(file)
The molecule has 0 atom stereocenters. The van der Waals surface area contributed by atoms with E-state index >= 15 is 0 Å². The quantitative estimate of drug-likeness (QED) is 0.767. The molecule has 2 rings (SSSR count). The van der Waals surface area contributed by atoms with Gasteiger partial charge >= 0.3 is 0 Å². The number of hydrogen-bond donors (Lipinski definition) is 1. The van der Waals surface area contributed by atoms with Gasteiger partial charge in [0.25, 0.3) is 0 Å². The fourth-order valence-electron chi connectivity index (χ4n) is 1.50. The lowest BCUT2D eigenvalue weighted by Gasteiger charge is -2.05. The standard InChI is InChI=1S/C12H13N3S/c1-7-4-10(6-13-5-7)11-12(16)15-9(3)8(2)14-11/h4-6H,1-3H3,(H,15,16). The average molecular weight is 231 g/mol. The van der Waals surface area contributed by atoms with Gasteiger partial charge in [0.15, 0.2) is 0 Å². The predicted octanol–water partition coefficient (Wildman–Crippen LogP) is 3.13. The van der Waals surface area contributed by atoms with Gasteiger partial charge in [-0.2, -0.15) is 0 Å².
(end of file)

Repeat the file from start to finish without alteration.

The molecule has 0 atom stereocenters. The van der Waals surface area contributed by atoms with E-state index >= 15 is 0 Å². The quantitative estimate of drug-likeness (QED) is 0.767. The molecule has 2 rings (SSSR count). The van der Waals surface area contributed by atoms with Gasteiger partial charge >= 0.3 is 0 Å². The number of hydrogen-bond donors (Lipinski definition) is 1. The van der Waals surface area contributed by atoms with Gasteiger partial charge in [0.25, 0.3) is 0 Å². The fourth-order valence-electron chi connectivity index (χ4n) is 1.50. The lowest BCUT2D eigenvalue weighted by Gasteiger charge is -2.05. The standard InChI is InChI=1S/C12H13N3S/c1-7-4-10(6-13-5-7)11-12(16)15-9(3)8(2)14-11/h4-6H,1-3H3,(H,15,16). The average molecular weight is 231 g/mol. The van der Waals surface area contributed by atoms with Gasteiger partial charge in [0.15, 0.2) is 0 Å². The predicted octanol–water partition coefficient (Wildman–Crippen LogP) is 3.13. The van der Waals surface area contributed by atoms with Gasteiger partial charge in [-0.2, -0.15) is 0 Å².